Office of the President records
Collection Scope and Content
The collection contains a mixture of personal and family papers, biographical research, and administrative records representing all but one GW President (Howard Lincoln Hodgkins, who served as president ad interim from 1921 to 1923). In addition, it contains a series of scrapbooks containing news clippings maintained by the office of the president during the early-to-mid-20th century, as well as copies of the president's annual reports (1888-1917, 1964-2007).
For the earlier presidents, the materials tend to be scarce and randomly collected, but as time progresses, the records become more standardized, organized and complete. No significant body of records from President Knapp has been included in this collection yet.
See the scope and content notes for the individual series and sub-series listed below for more details on what types of materials are included from each administration.
- Creation: 1795-2021
- Creation: Majority of material found within 1821-2017
- George Washington University. Office of the President (Organization)
- Trachtenberg, Stephen Joel (Person)
- Elliott, Lloyd H. (Person)
- Staughton, William (Person)
- Samson, G. W. (George Whitefield) (Person)
- Welling, James Clarke (Person)
- Needham, Charles Willis (Person)
- Collier, William Miller (Person)
- Marvin, Cloyd Heck (Person)
- Carroll, Thomas Henry (Person)
- Stockton, Charles H., 1845-1924 (Person)
- Bacon, Joel Smith, 1802-1869 (Person)
- Binney, J. G. (Joseph Getchell), 1807-1877 (Person)
- Chapin, Stephen, 1778-1845 (Person)
Restrictions on Access
Non-public materials in this collection are closed for 50 years from the date of creation. Currently, this includes portions of the Elliott, Trachtenberg, Knapp and LeBlanc series. See notes at the start of these series for assistance in identifying restricted portions of the collection.
Permission to use restricted materials may be obtained from the office of the president; please contact email@example.com to facilitate permission.
Restrictions on Use
Some material may be copyrighted or restricted. It is the patron's obligation to determine and satisfy copyright or other case restrictions when publishing or otherwise distributing materials found in the collections.
Although governed by a Board of Trustees, the president of the university has always been the chief administrative officer for the institution. Since the founding of Columbian College in 1821, 19 different men have served as its president. With the exception of the period between October 1841 and October 1843, there has always been an acting, interim, or regular president.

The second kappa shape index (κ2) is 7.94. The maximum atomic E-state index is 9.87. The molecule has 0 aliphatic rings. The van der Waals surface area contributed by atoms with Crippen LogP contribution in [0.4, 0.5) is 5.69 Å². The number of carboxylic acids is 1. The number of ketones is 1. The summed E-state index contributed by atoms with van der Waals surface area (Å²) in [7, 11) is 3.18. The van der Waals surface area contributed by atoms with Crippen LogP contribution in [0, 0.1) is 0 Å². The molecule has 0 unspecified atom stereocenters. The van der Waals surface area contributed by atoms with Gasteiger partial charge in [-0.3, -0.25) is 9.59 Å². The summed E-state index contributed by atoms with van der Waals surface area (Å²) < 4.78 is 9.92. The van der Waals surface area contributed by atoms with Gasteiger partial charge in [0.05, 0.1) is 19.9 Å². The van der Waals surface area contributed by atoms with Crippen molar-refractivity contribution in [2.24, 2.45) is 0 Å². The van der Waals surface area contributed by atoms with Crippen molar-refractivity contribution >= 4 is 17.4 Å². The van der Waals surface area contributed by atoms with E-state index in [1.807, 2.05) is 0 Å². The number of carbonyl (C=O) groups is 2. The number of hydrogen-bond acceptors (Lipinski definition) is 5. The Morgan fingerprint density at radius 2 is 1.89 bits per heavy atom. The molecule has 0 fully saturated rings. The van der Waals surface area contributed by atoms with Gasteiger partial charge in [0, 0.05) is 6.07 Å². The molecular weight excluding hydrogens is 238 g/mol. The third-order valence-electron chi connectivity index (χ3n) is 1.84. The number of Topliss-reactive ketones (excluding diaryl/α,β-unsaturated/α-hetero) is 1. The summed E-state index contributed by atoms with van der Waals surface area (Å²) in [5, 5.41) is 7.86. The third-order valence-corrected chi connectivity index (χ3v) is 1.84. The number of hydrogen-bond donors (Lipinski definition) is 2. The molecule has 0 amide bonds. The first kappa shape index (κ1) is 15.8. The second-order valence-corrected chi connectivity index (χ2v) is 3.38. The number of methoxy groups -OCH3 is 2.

Throughout much of the 19th century, the role of the president was envisioned primarily as that of a leader among the faculty, rather than an administrator separate from it. Though charged by the Rules of the College with the "general superintendence of the government and reputation of the College," the president was also a key member of the teaching faculty, serving as their voice to the trustees and performing other duties as assigned to him by the trustees.
In keeping with the beliefs of Columbian College's founders, early supporters, and many of its trustees, six of the institution's first seven presidents were also Baptist ministers, Welling being the first exception (Greene, who followed Welling as acting president, was the last Baptist minister to serve).
With the transition from Columbian College to Columbian University in 1873 and ultimately to the George Washington University in 1904, the role of the president also shifted. Over the course of the administrations of Welling, Whitman, and Needham, the position of president was professionalized and secularized. By the early 20th century, presidents were no longer teaching a significant proportion of the unviersity's courses, and their roles were solidified as modern administrators.